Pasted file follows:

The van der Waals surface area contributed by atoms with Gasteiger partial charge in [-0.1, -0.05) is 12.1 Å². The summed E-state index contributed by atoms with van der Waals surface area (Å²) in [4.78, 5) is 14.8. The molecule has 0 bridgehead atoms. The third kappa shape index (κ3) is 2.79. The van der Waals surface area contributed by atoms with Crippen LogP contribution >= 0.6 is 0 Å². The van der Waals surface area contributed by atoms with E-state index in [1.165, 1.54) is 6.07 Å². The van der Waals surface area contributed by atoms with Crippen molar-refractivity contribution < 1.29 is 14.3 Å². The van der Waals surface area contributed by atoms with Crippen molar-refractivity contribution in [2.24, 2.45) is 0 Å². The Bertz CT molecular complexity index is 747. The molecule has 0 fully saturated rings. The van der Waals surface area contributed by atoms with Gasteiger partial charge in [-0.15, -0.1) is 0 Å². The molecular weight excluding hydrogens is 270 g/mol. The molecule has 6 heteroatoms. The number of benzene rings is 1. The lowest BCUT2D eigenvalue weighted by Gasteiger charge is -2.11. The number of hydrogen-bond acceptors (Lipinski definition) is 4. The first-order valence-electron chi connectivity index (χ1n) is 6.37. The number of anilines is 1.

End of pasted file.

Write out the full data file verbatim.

The van der Waals surface area contributed by atoms with Gasteiger partial charge in [-0.1, -0.05) is 12.1 Å². The summed E-state index contributed by atoms with van der Waals surface area (Å²) in [4.78, 5) is 14.8. The molecule has 0 bridgehead atoms. The third kappa shape index (κ3) is 2.79. The van der Waals surface area contributed by atoms with Crippen LogP contribution >= 0.6 is 0 Å². The van der Waals surface area contributed by atoms with E-state index in [1.165, 1.54) is 6.07 Å². The van der Waals surface area contributed by atoms with Crippen molar-refractivity contribution < 1.29 is 14.3 Å². The van der Waals surface area contributed by atoms with Crippen molar-refractivity contribution in [2.24, 2.45) is 0 Å². The Bertz CT molecular complexity index is 747. The molecule has 0 fully saturated rings. The van der Waals surface area contributed by atoms with Gasteiger partial charge in [-0.15, -0.1) is 0 Å². The molecular weight excluding hydrogens is 270 g/mol. The molecule has 6 heteroatoms. The number of benzene rings is 1. The lowest BCUT2D eigenvalue weighted by Gasteiger charge is -2.11. The number of hydrogen-bond acceptors (Lipinski definition) is 4. The first-order valence-electron chi connectivity index (χ1n) is 6.37. The number of anilines is 1.